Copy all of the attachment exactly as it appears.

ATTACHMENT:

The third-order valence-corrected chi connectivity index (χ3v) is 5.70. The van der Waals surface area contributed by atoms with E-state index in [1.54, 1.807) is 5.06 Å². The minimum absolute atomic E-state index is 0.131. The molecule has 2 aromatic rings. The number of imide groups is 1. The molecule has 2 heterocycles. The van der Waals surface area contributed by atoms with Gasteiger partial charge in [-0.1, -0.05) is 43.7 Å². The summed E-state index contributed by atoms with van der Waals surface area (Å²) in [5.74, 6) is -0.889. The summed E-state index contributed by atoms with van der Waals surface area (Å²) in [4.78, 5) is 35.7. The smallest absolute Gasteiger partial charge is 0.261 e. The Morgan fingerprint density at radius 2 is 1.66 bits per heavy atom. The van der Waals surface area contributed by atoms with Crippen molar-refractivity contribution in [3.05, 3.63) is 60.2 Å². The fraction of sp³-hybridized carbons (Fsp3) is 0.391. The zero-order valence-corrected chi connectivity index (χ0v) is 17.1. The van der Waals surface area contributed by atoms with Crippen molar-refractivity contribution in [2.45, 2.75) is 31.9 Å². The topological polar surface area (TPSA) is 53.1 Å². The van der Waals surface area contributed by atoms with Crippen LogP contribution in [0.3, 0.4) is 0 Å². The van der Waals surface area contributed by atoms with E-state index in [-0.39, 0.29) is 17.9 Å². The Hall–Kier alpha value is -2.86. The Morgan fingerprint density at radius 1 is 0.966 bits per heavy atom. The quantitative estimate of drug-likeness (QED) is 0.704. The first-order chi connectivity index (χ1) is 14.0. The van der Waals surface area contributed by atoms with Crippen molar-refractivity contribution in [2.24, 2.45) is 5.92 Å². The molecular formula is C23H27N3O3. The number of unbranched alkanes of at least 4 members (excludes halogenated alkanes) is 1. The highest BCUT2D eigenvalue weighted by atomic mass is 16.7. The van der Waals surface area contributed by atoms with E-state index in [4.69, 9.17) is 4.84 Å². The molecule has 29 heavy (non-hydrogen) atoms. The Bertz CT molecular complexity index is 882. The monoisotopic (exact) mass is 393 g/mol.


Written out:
The third-order valence-corrected chi connectivity index (χ3v) is 5.70. The van der Waals surface area contributed by atoms with E-state index in [1.54, 1.807) is 5.06 Å². The minimum absolute atomic E-state index is 0.131. The molecule has 2 aromatic rings. The number of imide groups is 1. The molecule has 2 heterocycles. The van der Waals surface area contributed by atoms with Gasteiger partial charge in [-0.1, -0.05) is 43.7 Å². The summed E-state index contributed by atoms with van der Waals surface area (Å²) in [5.74, 6) is -0.889. The summed E-state index contributed by atoms with van der Waals surface area (Å²) in [4.78, 5) is 35.7. The smallest absolute Gasteiger partial charge is 0.261 e. The Morgan fingerprint density at radius 2 is 1.66 bits per heavy atom. The van der Waals surface area contributed by atoms with Crippen molar-refractivity contribution in [3.05, 3.63) is 60.2 Å². The fraction of sp³-hybridized carbons (Fsp3) is 0.391. The zero-order valence-corrected chi connectivity index (χ0v) is 17.1. The van der Waals surface area contributed by atoms with Crippen molar-refractivity contribution in [2.45, 2.75) is 31.9 Å². The topological polar surface area (TPSA) is 53.1 Å². The van der Waals surface area contributed by atoms with Crippen LogP contribution in [0.3, 0.4) is 0 Å². The van der Waals surface area contributed by atoms with E-state index in [-0.39, 0.29) is 17.9 Å². The Hall–Kier alpha value is -2.86. The Morgan fingerprint density at radius 1 is 0.966 bits per heavy atom. The quantitative estimate of drug-likeness (QED) is 0.704. The first-order chi connectivity index (χ1) is 14.0. The van der Waals surface area contributed by atoms with Crippen molar-refractivity contribution in [2.24, 2.45) is 5.92 Å². The molecular formula is C23H27N3O3. The number of unbranched alkanes of at least 4 members (excludes halogenated alkanes) is 1. The highest BCUT2D eigenvalue weighted by atomic mass is 16.7. The van der Waals surface area contributed by atoms with E-state index in [4.69, 9.17) is 4.84 Å². The molecule has 29 heavy (non-hydrogen) atoms. The Bertz CT molecular complexity index is 882. The monoisotopic (exact) mass is 393 g/mol.